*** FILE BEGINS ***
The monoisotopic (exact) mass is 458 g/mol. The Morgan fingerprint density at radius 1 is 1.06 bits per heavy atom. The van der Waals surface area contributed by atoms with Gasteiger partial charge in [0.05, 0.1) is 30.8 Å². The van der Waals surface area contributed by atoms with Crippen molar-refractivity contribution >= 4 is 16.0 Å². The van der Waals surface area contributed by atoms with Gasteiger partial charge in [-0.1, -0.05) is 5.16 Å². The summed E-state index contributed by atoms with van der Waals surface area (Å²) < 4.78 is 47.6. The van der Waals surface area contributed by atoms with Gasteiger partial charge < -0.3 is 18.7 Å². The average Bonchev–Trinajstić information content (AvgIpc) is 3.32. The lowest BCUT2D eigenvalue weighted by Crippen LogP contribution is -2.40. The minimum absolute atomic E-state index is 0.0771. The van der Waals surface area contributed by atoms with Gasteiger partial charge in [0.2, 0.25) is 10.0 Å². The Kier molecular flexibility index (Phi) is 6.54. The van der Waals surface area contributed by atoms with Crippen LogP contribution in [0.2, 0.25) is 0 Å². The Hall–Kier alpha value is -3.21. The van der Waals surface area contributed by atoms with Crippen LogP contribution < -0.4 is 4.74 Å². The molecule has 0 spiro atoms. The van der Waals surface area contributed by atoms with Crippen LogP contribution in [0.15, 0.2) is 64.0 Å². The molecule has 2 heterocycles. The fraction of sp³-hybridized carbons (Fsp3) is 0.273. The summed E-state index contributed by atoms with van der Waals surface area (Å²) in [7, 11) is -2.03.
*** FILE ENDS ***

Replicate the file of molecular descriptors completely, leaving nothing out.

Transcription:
The monoisotopic (exact) mass is 458 g/mol. The Morgan fingerprint density at radius 1 is 1.06 bits per heavy atom. The van der Waals surface area contributed by atoms with Gasteiger partial charge in [0.05, 0.1) is 30.8 Å². The van der Waals surface area contributed by atoms with Crippen molar-refractivity contribution >= 4 is 16.0 Å². The van der Waals surface area contributed by atoms with Gasteiger partial charge in [-0.1, -0.05) is 5.16 Å². The summed E-state index contributed by atoms with van der Waals surface area (Å²) < 4.78 is 47.6. The van der Waals surface area contributed by atoms with Gasteiger partial charge < -0.3 is 18.7 Å². The average Bonchev–Trinajstić information content (AvgIpc) is 3.32. The lowest BCUT2D eigenvalue weighted by Crippen LogP contribution is -2.40. The minimum absolute atomic E-state index is 0.0771. The van der Waals surface area contributed by atoms with Gasteiger partial charge in [0.2, 0.25) is 10.0 Å². The Kier molecular flexibility index (Phi) is 6.54. The van der Waals surface area contributed by atoms with Crippen LogP contribution in [0.2, 0.25) is 0 Å². The Hall–Kier alpha value is -3.21. The van der Waals surface area contributed by atoms with Crippen LogP contribution < -0.4 is 4.74 Å². The molecule has 0 spiro atoms. The van der Waals surface area contributed by atoms with Crippen LogP contribution in [0.15, 0.2) is 64.0 Å². The molecule has 2 heterocycles. The fraction of sp³-hybridized carbons (Fsp3) is 0.273. The summed E-state index contributed by atoms with van der Waals surface area (Å²) in [7, 11) is -2.03.